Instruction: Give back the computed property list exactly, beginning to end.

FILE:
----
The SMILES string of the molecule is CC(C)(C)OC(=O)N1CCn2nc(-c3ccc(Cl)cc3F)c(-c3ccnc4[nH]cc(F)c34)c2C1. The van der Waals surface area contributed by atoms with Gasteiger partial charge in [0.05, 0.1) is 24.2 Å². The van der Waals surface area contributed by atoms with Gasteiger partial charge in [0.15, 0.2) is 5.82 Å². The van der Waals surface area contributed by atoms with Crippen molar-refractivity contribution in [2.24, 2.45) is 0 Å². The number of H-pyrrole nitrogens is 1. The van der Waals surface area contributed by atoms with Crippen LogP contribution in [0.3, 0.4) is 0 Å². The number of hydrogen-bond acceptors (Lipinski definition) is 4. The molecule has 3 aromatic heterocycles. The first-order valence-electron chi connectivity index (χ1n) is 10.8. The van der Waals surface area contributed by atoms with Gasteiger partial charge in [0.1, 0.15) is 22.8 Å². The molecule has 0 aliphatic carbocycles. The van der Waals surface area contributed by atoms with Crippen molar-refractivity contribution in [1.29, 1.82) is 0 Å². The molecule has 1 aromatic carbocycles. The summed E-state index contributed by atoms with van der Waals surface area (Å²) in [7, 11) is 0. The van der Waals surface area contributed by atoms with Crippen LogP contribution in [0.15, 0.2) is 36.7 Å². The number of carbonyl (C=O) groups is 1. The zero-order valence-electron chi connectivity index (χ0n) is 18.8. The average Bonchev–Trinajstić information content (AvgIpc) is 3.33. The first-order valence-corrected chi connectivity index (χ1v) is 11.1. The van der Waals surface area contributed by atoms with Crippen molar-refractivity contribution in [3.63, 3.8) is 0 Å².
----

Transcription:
The SMILES string of the molecule is CC(C)(C)OC(=O)N1CCn2nc(-c3ccc(Cl)cc3F)c(-c3ccnc4[nH]cc(F)c34)c2C1. The van der Waals surface area contributed by atoms with Gasteiger partial charge in [0.05, 0.1) is 24.2 Å². The van der Waals surface area contributed by atoms with Gasteiger partial charge in [0.15, 0.2) is 5.82 Å². The van der Waals surface area contributed by atoms with Crippen molar-refractivity contribution in [2.24, 2.45) is 0 Å². The number of H-pyrrole nitrogens is 1. The van der Waals surface area contributed by atoms with Crippen LogP contribution in [0.3, 0.4) is 0 Å². The number of hydrogen-bond acceptors (Lipinski definition) is 4. The molecule has 3 aromatic heterocycles. The first-order valence-electron chi connectivity index (χ1n) is 10.8. The van der Waals surface area contributed by atoms with Gasteiger partial charge in [0.1, 0.15) is 22.8 Å². The molecule has 0 aliphatic carbocycles. The van der Waals surface area contributed by atoms with Crippen molar-refractivity contribution in [1.29, 1.82) is 0 Å². The molecule has 1 aromatic carbocycles. The summed E-state index contributed by atoms with van der Waals surface area (Å²) in [7, 11) is 0. The van der Waals surface area contributed by atoms with Crippen LogP contribution in [0.15, 0.2) is 36.7 Å². The number of carbonyl (C=O) groups is 1. The zero-order valence-electron chi connectivity index (χ0n) is 18.8. The average Bonchev–Trinajstić information content (AvgIpc) is 3.33. The first-order valence-corrected chi connectivity index (χ1v) is 11.1. The van der Waals surface area contributed by atoms with Crippen molar-refractivity contribution in [3.63, 3.8) is 0 Å².